Fri, Oct 04, 2019 - Page 12 News List

Event to boost trade up to 20%: TAITRA

US BUSINESS DAY:American Institute in Taiwan Director Brent Christensen told participants that the US looks forward to new ways of expanding trade with Taiwan

By Kwan Shin-han  /  Staff reporter

Deputy Minister of Economic Affairs Wang Mei-hua, fourth left, Taiwan External Trade Development Council chairman James Huang, third left, American Institute in Taiwan Director Brent Christensen, center, and other officials yesterday pose for a photograph at the opening of the US Business Day event in Taipei.

Photo: CNA

The nation’s US Business Day, which matches Taiwanese suppliers with US companies, is expected to increase trade opportunities this year by 10 to 20 percent as more US firms avoid tariffs imposed by Washington on Chinese imports by buying Taiwanese goods, Taiwan External Trade Development Council (TAITRA, 外貿協會) chairman James Huang (黃志芳) said yesterday.

TAITRA declined to provide a total for the amount of business opportunities the annual event might generate, but it said that positive responses from US companies indicated that the amount could be higher than last year’s NT$168.3 million (US$5.42 million).

The amount is estimated to reach NT$185.13 million to NT$201.96 million, based on Huang’s comment.

The event at the Taipei International Convention Center was attended by dozens of US companies, including server manufacturer Super Micro Computer Inc, retailers Meijer Inc and Staples Inc, organic foods distributor United Natural Foods Inc, and motor and power tool maker WW Grainger Inc, the council said.

The event is a platform for US companies to buy information and communications technology (ICT) products, auto parts, machines, bicycles, textiles and food products from more than 200 Taiwanese firms, the Ministry of Economic Affairs said.

Several US state governments also participated, seeking Taiwanese companies with plans to cooperate with agencies or invest in the US, the ministry said.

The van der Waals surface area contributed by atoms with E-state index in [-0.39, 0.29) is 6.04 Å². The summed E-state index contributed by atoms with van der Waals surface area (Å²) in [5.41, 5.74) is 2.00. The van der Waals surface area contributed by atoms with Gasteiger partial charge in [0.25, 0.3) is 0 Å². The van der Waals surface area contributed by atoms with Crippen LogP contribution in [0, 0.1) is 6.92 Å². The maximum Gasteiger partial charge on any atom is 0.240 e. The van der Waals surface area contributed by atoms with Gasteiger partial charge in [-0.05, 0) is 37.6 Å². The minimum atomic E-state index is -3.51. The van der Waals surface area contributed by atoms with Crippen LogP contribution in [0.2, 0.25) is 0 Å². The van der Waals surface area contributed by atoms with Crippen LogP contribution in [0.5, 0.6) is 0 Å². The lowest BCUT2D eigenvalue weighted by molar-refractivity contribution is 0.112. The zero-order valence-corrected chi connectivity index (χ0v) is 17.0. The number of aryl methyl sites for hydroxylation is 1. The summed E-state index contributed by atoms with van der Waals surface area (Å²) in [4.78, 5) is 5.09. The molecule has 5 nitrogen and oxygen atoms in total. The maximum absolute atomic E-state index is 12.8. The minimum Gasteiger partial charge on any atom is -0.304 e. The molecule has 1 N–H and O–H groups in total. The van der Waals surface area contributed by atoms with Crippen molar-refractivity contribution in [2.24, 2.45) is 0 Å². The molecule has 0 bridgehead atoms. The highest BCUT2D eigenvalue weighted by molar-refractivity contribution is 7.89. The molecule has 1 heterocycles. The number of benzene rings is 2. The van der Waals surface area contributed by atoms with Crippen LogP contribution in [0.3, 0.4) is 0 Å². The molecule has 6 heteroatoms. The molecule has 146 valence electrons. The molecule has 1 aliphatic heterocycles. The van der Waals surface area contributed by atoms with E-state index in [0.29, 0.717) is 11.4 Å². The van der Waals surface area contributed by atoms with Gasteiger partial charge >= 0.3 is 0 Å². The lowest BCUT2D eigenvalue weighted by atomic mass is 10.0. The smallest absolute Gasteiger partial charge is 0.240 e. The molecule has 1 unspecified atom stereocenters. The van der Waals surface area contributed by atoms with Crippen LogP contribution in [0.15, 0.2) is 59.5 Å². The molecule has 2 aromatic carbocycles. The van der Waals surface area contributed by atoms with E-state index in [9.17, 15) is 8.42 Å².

“The US is proud to be one of Taiwan’s top trading partners, and we look forward to finding new ways to strengthen and expand our trade relationship,” American Institute in Taiwan Director Brent Christensen told participants.

A report released last month by the Ministry of Finance suggested that orders are being diverted from China to Taiwan, as Taiwanese companies in August shipped 28.4 percent more of the products that in China are hit by US tariffs, compared with last year, while exports of products not on the US tariff list increased only 6.9 percent.

In the first eight months of this year, Taiwan’s exports to the US increased 18 percent year-on-year, with ICT and electronics goods making up the majority, while imports from the US climbed 8 percent, the Ministry of Economic Affairs said.

“The US is well aware that the increase is mainly due to more companies moving their production bases back to Taiwan, instead of re-exportation through Taiwan,” Vice Minister of Economic Affairs Wang Mei-hua (王美花) said, adding that the ministry would be monitoring the nation’s rising trade surplus with the US.

Asked whether Taiwan might sign a free-trade agreement with the US, Wang said that some US lawmakers would like to deepen trade ties with Taiwan, and that this would be a good time to sign an agreement.

However, the US government is busy with other trade issues and support for Taiwan comes mainly from the private sector, she said.

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